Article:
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Top Tips from the Pitch Doctor

The word ‘pitching’ is entering everyday business vocabulary, thanks to TV programmes like Dragon’s Den and The Apprentice. But where does pitching fit into the world of real businesses? In short, we can define a pitch as any professional interaction where you present your business, your products or your services to someone and ask them to make an investment or a buying decision as a result.

You’ll already find many valuable resources available through the Academy for Chief Executives to help you drive your business, but without good pitching skills you won’t have a business to run because you won’t have any clients. And while you may not see yourself as a salesperson, and you may want to let your products speak for themselves, most people will admit to losing customers simply because a competitor did a better job of selling their business.

pitchingPitching is absolutely not a ‘hard sell’, and often we imagine market traders shouting their bargain prices at disinterested passers-by. If you take this approach, you’re not going to be successful, unless your business is a market stall, of course! My point is that the pitch must always be appropriate to the audience, giving them the information that they need to make a fair and informed decision.

Since I’ve been helping professionals to improve their pitching skills for the past 25 years, I’m often asked for my top ten pitching tips. While my advice changes depending on who’s asking, I feel that these are the tips that are most useful for you.


Being nervous is a good sign, as it means that you’re connected with what’s really going on, and it’s certainly better than arrogance. Don’t worry about breathing exercises or icebreakers, as the most likely cause of anxiety isn’t what’s happening but what you’re imagining – or fearing – will happen. Change that mental image to something neutral; an audience who are interested in what you have to say, willing to listen and able make a fair decision.

Shift the balance

Human interactions have a balance of power – or at least we often think that they do. We might imagine an important client as being ‘bigger’ or ‘higher’, and a junior buyer as being unimportant, but take away the situations and ‘uniforms’ and you’ll see that we’re all equal. And a pitch isn’t an opportunity to impress someone important; it’s an opportunity to form a balanced, equal and fair business relationship.

Focus on the right goal

Ask your colleagues about their goals for pitching and they might say, “To win the deal”. This is a completely unrealistic goal, because you can’t control the client’s decision, and you can’t control your competitors. Instead, re-focus on a goal that is totally under your control, such as “Get my message across and check that the audience understands it.”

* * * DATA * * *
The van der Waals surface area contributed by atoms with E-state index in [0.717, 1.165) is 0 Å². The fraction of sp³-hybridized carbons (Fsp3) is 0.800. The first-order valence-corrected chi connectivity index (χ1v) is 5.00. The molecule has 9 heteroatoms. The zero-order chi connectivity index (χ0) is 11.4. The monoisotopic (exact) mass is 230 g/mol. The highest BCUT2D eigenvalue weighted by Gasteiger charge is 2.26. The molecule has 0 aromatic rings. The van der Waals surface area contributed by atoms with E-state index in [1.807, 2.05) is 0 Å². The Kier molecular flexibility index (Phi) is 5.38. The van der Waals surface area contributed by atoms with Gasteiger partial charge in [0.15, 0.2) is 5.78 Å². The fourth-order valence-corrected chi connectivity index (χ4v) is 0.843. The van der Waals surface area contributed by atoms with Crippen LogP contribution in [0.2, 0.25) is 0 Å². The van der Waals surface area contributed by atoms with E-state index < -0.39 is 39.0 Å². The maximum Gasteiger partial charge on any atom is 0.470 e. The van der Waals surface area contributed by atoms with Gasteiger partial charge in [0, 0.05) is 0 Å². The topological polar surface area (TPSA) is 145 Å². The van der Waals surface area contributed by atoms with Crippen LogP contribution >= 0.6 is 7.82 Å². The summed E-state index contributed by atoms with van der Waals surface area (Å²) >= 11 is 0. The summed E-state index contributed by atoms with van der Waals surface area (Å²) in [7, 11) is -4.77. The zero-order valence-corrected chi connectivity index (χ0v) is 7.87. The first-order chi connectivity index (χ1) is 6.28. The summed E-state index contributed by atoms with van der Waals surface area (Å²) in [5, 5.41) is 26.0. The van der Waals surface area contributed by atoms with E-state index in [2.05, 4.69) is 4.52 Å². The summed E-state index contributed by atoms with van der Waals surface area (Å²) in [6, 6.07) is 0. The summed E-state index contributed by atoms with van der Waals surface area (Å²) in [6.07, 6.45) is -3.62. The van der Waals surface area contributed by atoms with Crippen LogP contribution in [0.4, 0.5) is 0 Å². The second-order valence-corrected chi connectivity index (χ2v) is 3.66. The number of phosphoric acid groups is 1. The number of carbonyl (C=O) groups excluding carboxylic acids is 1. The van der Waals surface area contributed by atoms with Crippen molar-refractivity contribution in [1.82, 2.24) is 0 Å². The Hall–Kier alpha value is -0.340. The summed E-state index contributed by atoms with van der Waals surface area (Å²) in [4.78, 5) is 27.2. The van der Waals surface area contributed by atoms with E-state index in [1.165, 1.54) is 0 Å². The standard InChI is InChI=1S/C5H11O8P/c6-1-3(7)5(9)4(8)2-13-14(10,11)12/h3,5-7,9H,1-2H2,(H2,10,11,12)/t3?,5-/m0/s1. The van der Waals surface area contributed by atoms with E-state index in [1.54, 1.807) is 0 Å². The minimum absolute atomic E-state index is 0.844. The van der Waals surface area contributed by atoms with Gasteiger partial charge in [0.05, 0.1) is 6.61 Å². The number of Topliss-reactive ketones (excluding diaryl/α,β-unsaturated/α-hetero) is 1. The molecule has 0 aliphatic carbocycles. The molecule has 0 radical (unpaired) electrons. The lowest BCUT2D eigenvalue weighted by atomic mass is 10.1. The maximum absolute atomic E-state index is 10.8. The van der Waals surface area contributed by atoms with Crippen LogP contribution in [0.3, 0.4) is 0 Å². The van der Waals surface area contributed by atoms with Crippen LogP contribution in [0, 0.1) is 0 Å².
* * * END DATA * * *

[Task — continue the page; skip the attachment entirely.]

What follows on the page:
When does the pitch begin?

Your pitch doesn’t begin when you think it does, it begins the moment that the audience first commits to hearing your pitch, because that is the point at which they begin to form their preconceptions of you. The way that you write your invitation, the way that you walk into the room and what you say as you’re getting ready sets the stage for the pitch itself.

Understand why you’re there

Many pitchers, especially nervous ones, think that they are pitching to convince the audience, to persuade them. In fact, the audience has already made a decision about you, and the result is that you are standing in front of them. Therefore, you are not there to convince them of anything, you are simply there to fill in the gaps and reassure them that the decision they have already made was a good one.


To a professional audience, nothing is more frustrating than someone who hasn’t done their homework. The Internet is overflowing with information about companies and individuals, and to even spend ten minutes researching your audience’s business, competitors, history and goals is an investment that will tell your audience that you’re interested in them and you have tailored your pitch to their needs.

Avoid benefits

Oddly, when you speak about benefits rather than features, you break rapport. Clearly convey specific, key features and ask your audience what the benefits are for them. Features are objective, benefits are subjective, so make the most of that distinction.

Ask for what you want

So many people say that they are pitching to inform the audience or to help them. That’s not true. You’re pitching because you want something. You know it, and the audience knows it. Having the courage to ask for what you want will earn respect from the audience, and having the common sense to realise that the audience is giving you their time because they already know what you want shows that you respect them.

Stop selling

Make your pitch and then shut up. So many people repeat themselves or continue selling, becoming more and more desperate and making the audience more and more resistant. The silence is not yours to fill, so keep quiet and let the customer think over what you have presented to them.

Follow up

The pitch begins long before you stand up, and it ends long after you have left the room, as your words continue to echo in the customer’s ears. A follow up letter is an absolute must. Keep it short, one page maximum, and use it to reiterate the main messages of your pitch. Sign off by clearly and concisely asking for what you want.


Paul BorossPaul Boross, aka The Pitch Doctor, has just released his latest book, The Pocket Pitching Bible, CGW Publishing, ISBN 9781908293121, priced at £7.99. Visit



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